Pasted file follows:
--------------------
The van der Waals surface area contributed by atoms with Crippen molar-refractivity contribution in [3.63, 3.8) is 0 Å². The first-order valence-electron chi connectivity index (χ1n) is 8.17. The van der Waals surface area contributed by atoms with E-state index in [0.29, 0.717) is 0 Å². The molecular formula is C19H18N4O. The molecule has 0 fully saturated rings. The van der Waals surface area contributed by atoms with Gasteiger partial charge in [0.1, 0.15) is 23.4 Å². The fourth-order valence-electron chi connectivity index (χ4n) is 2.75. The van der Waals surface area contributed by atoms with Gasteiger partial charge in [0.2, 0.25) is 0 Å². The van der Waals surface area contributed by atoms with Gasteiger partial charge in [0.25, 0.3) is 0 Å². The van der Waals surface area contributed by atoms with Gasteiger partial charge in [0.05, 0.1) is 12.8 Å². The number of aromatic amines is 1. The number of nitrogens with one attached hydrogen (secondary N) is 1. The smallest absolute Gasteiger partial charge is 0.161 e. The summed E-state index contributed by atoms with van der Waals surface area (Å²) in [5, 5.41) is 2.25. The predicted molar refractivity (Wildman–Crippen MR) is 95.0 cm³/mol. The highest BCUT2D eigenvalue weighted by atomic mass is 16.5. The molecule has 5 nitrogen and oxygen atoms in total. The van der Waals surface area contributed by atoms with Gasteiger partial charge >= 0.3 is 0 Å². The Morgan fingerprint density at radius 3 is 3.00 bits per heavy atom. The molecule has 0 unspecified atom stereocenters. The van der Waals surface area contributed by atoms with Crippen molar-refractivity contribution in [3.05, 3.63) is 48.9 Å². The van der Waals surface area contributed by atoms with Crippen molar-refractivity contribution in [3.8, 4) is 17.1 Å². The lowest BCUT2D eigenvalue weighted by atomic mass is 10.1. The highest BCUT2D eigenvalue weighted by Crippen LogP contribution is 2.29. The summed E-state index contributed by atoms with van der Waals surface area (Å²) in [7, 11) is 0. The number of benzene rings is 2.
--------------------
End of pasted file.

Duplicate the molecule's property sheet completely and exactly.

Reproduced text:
The van der Waals surface area contributed by atoms with Crippen molar-refractivity contribution in [3.63, 3.8) is 0 Å². The first-order valence-electron chi connectivity index (χ1n) is 8.17. The van der Waals surface area contributed by atoms with E-state index in [0.29, 0.717) is 0 Å². The molecular formula is C19H18N4O. The molecule has 0 fully saturated rings. The van der Waals surface area contributed by atoms with Gasteiger partial charge in [0.1, 0.15) is 23.4 Å². The fourth-order valence-electron chi connectivity index (χ4n) is 2.75. The van der Waals surface area contributed by atoms with Gasteiger partial charge in [0.2, 0.25) is 0 Å². The van der Waals surface area contributed by atoms with Gasteiger partial charge in [0.25, 0.3) is 0 Å². The van der Waals surface area contributed by atoms with Gasteiger partial charge in [0.05, 0.1) is 12.8 Å². The number of aromatic amines is 1. The number of nitrogens with one attached hydrogen (secondary N) is 1. The smallest absolute Gasteiger partial charge is 0.161 e. The summed E-state index contributed by atoms with van der Waals surface area (Å²) in [5, 5.41) is 2.25. The predicted molar refractivity (Wildman–Crippen MR) is 95.0 cm³/mol. The highest BCUT2D eigenvalue weighted by atomic mass is 16.5. The molecule has 5 nitrogen and oxygen atoms in total. The van der Waals surface area contributed by atoms with Gasteiger partial charge >= 0.3 is 0 Å². The Morgan fingerprint density at radius 3 is 3.00 bits per heavy atom. The molecule has 0 unspecified atom stereocenters. The van der Waals surface area contributed by atoms with Crippen molar-refractivity contribution in [3.05, 3.63) is 48.9 Å². The van der Waals surface area contributed by atoms with Crippen molar-refractivity contribution in [3.8, 4) is 17.1 Å². The lowest BCUT2D eigenvalue weighted by atomic mass is 10.1. The highest BCUT2D eigenvalue weighted by Crippen LogP contribution is 2.29. The summed E-state index contributed by atoms with van der Waals surface area (Å²) in [7, 11) is 0. The number of benzene rings is 2.